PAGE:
Gayle M Irwin

Gayle & Jeremiah,
her rescued shih tzu.

The Sorrows and Joys of Pet Rescue

Mar 07, 2023 by Gayle M Irwin

Her name was Precious. She followed me home when I was seven years old. A decade later, I said goodbye to the first cat I ever had.

Later came Kalli who kept me company during college. She escaped from a new apartment one day but returned three weeks later. Three years later she died from feline leukemia.

Ama, the princess, came into the local shelter after her elderly person went into a nursing home. For more than 15 years, this lovely orange long-haired cat shared life with me, through the good, the bad, and the ugly. Acute kidney failure brought us to goodbye.

Earlier this week, my husband and I lost one of the sister cats we adopted more than 17 years ago. Diabetes and acute kidney failure took her from us.

Through the sorrow of loss, one remembers the joy of pet rescue and adoption.

Precious riding in my bicycle basket and sleeping in my bed. Kalli sitting near me as I studied for finals. Ama, the lap sitter and ultra-purrer. Bailey sitting in a cat tree and ‘talking’ to the birds and squirrels outside the window. Smiles, comfort, companionship – death doesn’t destroy those memories and joys.


I’ve also lost dogs: Sam and Cody, cocker spaniels who enriched my life at different times and in different ways; Sage, the blind springer spaniel who launched my book writing career; Mary, trained as a therapy dog and in need of a new home after the passing of her owner. Although Sam, Sage, and Mary died too young from the wickedness of canine cancer, Cody, at nearly 18 years of age, simply ran out of steam. Considering he was used for breeding until the age of 10, I was elated when he turned 12, then 13, then 14 and so on – such a trooper! Each dog’s passing affected me, and though time would pass between adopting another dog, that is part of the joy of pet rescue and adoption: providing a loving, safe home for animals that might not have that chance.

I support rescue groups not only through adoption, but also through donations of money, supplies, and time. Recently I traveled more than 150 miles to bring a rescue dog to its adoptive family; it’s the first canine transport I’ve done in several years. Her name is Dolly, and she needed to get from her foster family in Colorado to her adoptive family who lives in Montana. That family drove 4 hours to meet me and pick up their beautiful Boston Terrier. I drove nearly 3 hours to meet them. Two other people drove 1 to 3 hours north to get her to me. Transporting, just like rescue and adoption, takes a crew, a group of people who believe animals deserve loving, loyal homes.

I may be transporting again this weekend. I’m happy to be back doing this vital volunteer work!

Those who rescue, whether taking in puppy mill survivors or people who decide they don’t want, or can’t have, their pets anymore are true heroes. Adoptions are down and intakes are up, increasing significantly since people are returning to work, school, shopping, travel, hobbies, etc. etc. after the lockdowns of 2020 and 2021. Sadly, however, the animals are suffering, being abandoned by those who promised to care for them. Our disposable, undevoted society leads to death of thousands of animals because there isn’t enough room in shelters or fosters/rescues. What Best Friends Animal Society envisioned years ago, a no-kill movement, has taken many steps backward because of economics and lack of commitment.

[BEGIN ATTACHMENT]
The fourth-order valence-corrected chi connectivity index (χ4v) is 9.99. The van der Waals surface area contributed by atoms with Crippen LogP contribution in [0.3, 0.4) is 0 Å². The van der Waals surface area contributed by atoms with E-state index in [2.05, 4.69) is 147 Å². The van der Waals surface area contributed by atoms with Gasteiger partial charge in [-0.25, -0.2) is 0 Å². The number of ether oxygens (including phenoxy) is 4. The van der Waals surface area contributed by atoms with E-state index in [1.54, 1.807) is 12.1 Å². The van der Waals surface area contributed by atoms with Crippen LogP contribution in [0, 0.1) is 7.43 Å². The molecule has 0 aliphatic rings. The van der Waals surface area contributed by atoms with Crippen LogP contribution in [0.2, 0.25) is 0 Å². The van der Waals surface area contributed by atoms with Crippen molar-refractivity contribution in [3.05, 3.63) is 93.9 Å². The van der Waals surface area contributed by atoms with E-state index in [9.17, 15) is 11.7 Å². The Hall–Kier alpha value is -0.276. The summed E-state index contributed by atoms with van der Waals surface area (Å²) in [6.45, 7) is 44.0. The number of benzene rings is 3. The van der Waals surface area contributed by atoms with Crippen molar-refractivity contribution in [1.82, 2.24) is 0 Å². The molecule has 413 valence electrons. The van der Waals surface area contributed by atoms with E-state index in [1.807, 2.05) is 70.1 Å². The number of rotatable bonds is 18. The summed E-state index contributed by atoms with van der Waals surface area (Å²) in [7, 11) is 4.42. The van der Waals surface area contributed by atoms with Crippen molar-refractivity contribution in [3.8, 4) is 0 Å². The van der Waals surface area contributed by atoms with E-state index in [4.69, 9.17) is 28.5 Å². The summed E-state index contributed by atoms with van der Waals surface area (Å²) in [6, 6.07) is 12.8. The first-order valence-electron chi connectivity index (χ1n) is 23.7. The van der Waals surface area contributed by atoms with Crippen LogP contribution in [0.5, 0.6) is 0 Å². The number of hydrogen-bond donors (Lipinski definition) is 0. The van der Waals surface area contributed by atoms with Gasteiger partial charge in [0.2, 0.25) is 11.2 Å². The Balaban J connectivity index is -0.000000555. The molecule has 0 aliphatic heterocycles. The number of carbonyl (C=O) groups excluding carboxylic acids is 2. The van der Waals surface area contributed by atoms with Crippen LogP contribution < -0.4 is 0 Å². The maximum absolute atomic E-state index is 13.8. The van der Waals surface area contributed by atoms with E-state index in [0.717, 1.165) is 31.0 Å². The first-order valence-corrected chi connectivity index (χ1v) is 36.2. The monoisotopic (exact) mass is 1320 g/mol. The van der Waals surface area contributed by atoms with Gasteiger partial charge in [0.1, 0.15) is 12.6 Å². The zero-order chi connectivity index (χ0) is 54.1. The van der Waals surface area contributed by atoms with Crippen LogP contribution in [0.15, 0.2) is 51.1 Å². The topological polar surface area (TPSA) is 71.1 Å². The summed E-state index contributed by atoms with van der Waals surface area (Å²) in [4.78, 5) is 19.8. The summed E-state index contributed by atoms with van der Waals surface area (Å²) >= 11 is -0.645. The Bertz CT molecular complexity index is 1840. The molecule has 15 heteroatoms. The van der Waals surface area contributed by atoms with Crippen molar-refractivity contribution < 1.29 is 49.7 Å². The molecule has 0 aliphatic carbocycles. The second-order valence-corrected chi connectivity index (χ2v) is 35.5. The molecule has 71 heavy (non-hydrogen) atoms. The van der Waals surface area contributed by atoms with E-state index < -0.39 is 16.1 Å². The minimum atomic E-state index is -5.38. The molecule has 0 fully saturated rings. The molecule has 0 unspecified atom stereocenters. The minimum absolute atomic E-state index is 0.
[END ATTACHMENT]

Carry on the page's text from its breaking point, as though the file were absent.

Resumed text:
Thankfully, there are those who don’t give up, no matter what.


Her name was Jazmine, and she was a Great Pyrenees mix who was abandoned in a desert with 12 puppies. Everyone survived thanks to a Good Samaritan who found them and took them to a rescue organization. She was my first transport many, many years ago. A family in Canada adopted her, and she traveled more than 1,000 miles to reach her forever home. She met at least 7 different people who helped her get home.

I’ve conducted many dog transports since then. When I transport animals like Dolly, Jazmine, Theo, Luna, and Boone, to get them to their forever home, I cry – but for joy, not sorrow. Knowing these animals’ lives were saved, and that their new human family has been vetted and likely paid a hefty adoption fee, so the commitment and loyalty are there, lets me rejoice. Not only will these dogs be loved and cared for, but I helped them get to that place.

It’s an honor, a privilege, and a joy to be part of a team that saves lives. Yes, a death will come eventually, but as Bailey, Cody, Sam, Ama, and my other pets have taught me, there are many years of joy to savor together. What a blessing!


Adopting animals and helping rescue them are the primary reasons I weave pet rescue and adoption into my sweet, contemporary romance books. Rhiann's Rescue starts the series. Rescue Road is the first full-length novel, and My Montana Love follows that story, showcasing Rhiann and Levi a few years later. Paws-ing for Love is their Christmas story, and Finding Love at Compassion Ranch is the story of Rhiann's sister, who volunteers time at an animal rescue sanctuary.
If you haven't read any of these of these stories, or if you want to gift a copy to a friend or family member who enjoys positive stories about animals and human love, pick up a copy, in print or e-book, on Amazon.

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